by Kyle Lawless
On May 8, 1994, Susan and Sean Flanagan’s lives changed forever. It was on that day, seventeen months after the birth of their son Sean, they realized their child was deaf.
One day later, the Flanagans purchased their first book on American Sign Language. Their infant son’s first sign? He cupped his two little hands together for “ball.” Next, he twirled his index finger to indicate “home run.”
Baseball, it was quickly made apparent, was very important to little Sean “Skip” Flanagan.
When he was old enough to play the game, he set about joining a local league. He was denied entry. No problem: Sean and his parents kept looking until they found a program that would welcome him.
Looking back on it, Skip, using sign language, says, “If they put me down, it makes me stronger.”
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Some 12 years later, the Framingham, Mass., native is a sophomore at the Rochester Institute of Technology.
Academically, he is on the Dean’s List.
Athletically, he is on the baseball team. Now filled out to a robust six-feet, 175 pounds, Skip is an all-purpose player – pitcher, first baseman and outfielder.
During the summer of 2012, Skip Flangan also made some history when he became the first deaf player to participate in the Oldtime Baseball Game. Wearing a No. 9 Ted Williams Boston Red Sox throwback uniform, the left-handed-hitting Flanagan did the legend of Teddy Ballgame proud, banging out three hits and emerging as Most Valuable Player.
Skip wasn’t supposed to wear the No. 9 Ted Williams uniform. Instead, it was going to be worn by Peter Frates, a former Boston College baseball star who earlier in 2012 was diagnosed with amyotrophic lateral sclerosis, also known as Lou Gehrig’s Disease.
But when Cherington heard Frates had worn No. 3 for his entire career, he made a surprise visit to the game and presented him with a No. 3 Jimmie Foxx throwback jersey. Once the switch was made – right there on the field, during the pregame program – Cherington was left holding the No. 9 shirt. Turns out he had one more surprise: Knowing that Skip is a baseball historian, and that his favorite all-time player is Ted Williams, Cherington called him over and had him change out of his original shirt – that of the fictitious New York Knights of Roy Hobbs fame – and into the Ted shirt.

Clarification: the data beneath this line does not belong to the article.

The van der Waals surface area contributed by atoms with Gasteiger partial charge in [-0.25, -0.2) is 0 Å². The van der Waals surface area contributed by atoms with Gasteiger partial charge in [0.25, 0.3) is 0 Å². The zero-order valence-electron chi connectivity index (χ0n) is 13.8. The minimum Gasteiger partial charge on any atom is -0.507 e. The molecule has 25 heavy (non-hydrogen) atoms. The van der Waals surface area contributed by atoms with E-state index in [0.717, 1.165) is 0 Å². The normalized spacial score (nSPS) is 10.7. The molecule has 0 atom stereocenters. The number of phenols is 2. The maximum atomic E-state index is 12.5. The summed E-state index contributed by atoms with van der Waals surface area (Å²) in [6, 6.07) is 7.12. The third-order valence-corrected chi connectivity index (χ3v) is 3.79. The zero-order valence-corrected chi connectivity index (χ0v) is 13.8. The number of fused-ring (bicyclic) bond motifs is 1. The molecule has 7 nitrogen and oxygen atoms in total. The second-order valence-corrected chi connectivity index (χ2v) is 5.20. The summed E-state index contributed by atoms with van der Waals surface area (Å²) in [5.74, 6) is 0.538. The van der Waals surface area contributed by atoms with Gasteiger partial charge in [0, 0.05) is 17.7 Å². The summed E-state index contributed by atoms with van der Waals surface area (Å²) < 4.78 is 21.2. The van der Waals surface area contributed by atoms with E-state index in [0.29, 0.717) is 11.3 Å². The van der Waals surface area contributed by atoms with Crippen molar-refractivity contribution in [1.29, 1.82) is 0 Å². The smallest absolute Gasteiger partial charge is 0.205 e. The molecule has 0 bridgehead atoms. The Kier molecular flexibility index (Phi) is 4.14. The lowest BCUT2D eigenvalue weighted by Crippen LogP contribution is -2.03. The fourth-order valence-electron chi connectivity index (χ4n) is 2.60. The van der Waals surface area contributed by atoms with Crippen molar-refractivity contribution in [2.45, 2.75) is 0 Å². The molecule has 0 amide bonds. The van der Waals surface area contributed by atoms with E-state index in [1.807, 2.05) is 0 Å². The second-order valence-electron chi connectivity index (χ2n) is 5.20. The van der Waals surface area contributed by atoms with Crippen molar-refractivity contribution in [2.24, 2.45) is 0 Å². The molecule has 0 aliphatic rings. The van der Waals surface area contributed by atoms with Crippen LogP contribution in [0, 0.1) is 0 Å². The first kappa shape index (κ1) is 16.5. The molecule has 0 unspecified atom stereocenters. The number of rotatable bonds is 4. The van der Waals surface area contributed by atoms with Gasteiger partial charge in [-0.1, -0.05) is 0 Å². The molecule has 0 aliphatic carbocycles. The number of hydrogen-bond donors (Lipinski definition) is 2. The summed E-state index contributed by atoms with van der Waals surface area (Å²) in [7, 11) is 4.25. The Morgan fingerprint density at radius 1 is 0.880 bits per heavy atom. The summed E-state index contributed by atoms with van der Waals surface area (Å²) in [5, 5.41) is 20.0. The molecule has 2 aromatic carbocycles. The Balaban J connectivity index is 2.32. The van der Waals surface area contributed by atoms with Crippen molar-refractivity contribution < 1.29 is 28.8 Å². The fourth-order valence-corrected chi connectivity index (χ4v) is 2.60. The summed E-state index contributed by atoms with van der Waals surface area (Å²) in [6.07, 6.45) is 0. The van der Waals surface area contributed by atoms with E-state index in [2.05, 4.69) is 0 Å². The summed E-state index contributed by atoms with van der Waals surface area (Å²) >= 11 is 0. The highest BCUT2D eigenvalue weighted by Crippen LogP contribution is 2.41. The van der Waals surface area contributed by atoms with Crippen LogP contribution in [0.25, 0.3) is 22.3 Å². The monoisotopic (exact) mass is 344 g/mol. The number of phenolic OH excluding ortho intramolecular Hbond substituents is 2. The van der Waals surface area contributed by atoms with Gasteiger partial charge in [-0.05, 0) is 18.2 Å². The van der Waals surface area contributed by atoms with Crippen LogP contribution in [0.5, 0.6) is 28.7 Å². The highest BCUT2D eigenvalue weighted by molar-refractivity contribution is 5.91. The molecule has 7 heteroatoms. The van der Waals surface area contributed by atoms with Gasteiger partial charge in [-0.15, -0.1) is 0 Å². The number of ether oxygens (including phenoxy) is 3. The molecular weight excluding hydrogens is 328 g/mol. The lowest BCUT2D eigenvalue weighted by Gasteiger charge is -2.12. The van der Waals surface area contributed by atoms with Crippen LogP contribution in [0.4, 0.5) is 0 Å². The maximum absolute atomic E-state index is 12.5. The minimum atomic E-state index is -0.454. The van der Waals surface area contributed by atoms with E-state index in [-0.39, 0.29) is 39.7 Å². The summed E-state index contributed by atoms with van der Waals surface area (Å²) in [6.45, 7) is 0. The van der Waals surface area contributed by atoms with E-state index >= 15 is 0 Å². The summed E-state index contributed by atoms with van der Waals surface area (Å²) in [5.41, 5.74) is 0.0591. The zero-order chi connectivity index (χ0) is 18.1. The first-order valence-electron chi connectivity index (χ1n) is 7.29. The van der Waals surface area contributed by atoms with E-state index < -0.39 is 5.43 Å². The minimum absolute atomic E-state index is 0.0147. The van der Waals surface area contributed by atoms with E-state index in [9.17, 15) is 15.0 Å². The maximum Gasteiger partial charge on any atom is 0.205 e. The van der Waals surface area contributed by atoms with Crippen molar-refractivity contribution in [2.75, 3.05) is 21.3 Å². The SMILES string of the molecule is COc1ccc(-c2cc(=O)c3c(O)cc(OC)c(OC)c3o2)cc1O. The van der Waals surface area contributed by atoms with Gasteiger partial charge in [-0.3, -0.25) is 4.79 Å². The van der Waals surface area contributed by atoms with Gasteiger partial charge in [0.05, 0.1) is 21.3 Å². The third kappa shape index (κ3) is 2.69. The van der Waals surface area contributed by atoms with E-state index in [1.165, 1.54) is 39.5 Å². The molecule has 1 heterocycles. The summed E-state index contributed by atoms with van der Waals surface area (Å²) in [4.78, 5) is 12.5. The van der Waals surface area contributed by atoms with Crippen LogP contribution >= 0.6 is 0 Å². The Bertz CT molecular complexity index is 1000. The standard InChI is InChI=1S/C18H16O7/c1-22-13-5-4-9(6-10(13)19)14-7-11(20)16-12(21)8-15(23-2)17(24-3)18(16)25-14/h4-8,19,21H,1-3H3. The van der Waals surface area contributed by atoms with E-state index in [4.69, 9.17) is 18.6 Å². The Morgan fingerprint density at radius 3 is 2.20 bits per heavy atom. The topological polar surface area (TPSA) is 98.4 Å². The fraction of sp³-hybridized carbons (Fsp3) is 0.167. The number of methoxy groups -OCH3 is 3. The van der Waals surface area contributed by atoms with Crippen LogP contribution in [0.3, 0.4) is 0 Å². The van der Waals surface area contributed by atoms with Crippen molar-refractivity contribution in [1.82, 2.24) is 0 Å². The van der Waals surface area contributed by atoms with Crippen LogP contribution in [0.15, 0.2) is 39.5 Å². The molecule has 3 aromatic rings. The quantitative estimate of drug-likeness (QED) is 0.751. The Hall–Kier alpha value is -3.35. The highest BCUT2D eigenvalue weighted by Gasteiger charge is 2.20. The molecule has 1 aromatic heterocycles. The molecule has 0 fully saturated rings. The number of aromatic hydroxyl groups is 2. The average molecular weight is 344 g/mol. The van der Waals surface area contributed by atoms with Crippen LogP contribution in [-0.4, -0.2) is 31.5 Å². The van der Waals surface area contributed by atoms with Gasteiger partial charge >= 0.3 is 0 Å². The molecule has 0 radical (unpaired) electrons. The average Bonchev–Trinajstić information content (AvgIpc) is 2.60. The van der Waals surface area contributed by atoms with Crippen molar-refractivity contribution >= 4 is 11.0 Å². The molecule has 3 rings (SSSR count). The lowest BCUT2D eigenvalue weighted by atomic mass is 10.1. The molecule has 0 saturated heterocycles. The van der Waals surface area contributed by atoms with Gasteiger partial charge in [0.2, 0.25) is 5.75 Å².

“It was very special,” Skip said of the opportunity to wear the Ted Williams shirt. “It meant the world to me.”
Or, as his dad put it, “Skip has told everyone that (the game) was the best day of his life . . . storybook stuff that he (and we) will remember forever.”
Flanagan’s fascination with Ted Williams began with a visit to Fenway Park for a Red Sox game – and a chance meeting with Johnny Pesky, the Sox’ longtime player, manager, coach, broadcaster and goodwill ambassador who died this past August.
As Flanagan relays the story, he saw “an old guy wearing No. 6” in the stands. Having read that Pesky’s wife Ruth had recently died, he wanted to pass on his condolences – and did so, with his father interpreting.
“I’m sorry for your loss,” was Skip’s message.
Pesky’s response: “You remind me of Ted Williams.”
Given that Skip had been studying Williams’ swing for years, old Johnny Pesky had proved to be remarkably prescient. Skip also had acquired a deep admiration for how Williams rose from humble beginnings and had overcome so much adversity.
Perhaps the reason he admires Ted Williams most, however, is this: “Home runs are what talk.”
Teddy Ballgame hit 521 home runs in his big-league career. That’s a lot of talk.
Skip sees himself as a mix of Ted Williams and Curtis Pride, a former major-league baseball player who is deaf. Pride, who now coaches the baseball team at Galluadet University, a school for the deaf and hard of hearing in Washington D.C., met Skip at a Pawtucket Red Sox game at McCoy Stadium in Rhode Island.
Skip’s lasting impression of Curtis Pride?
“That’s what a real player looks like,” he said.
Players such as Pride, Skip said, “Approach things with no fear.
Being deaf, Skip says, “is not a disability. It’s not the end of the world. You just kind of look around more, become more aware, more intuitive.
“Ninety percent communication is non-verbal anyway,” he says.
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During his years at Bishop Feehan High School in Attleboro, Mass., Skip inspired several of hisclassmates to pursue careers as sign language interpreters. But it was one of his own experiences with interpreters that inspired one of his funniest stories. Turns out he was giving a tour of the school to perspective students, aided by a female interpreter; in an attempt to break the ice, he said, “I am a young man, but today I have the voice of a woman.”
Flanagan chose the Rochester Institute of Technology because of its strong academic programs. But it’s also home to the National Technical Institute for the Deaf, which has become home to Skip and 1,300 other students who are deaf or hard of hearing. He’s majoring in sports psychology.
His dream is to open a baseball training complex.
The Oldtime Baseball Game, he said, “is the way it should be played . . . we’re playing for the love of the game.”
But Skip Flanagan, born deaf, has added a new message to the Oldtime Baseball Game.
“Actions,” he says, “speak louder than words.”
Kyle Lawless was a baseball operations volunteer assistant at the 2012 Oldtime Baseball Game. A native of Lynnfield, Mass., he is a 2012 graduate of the University of Massachusetts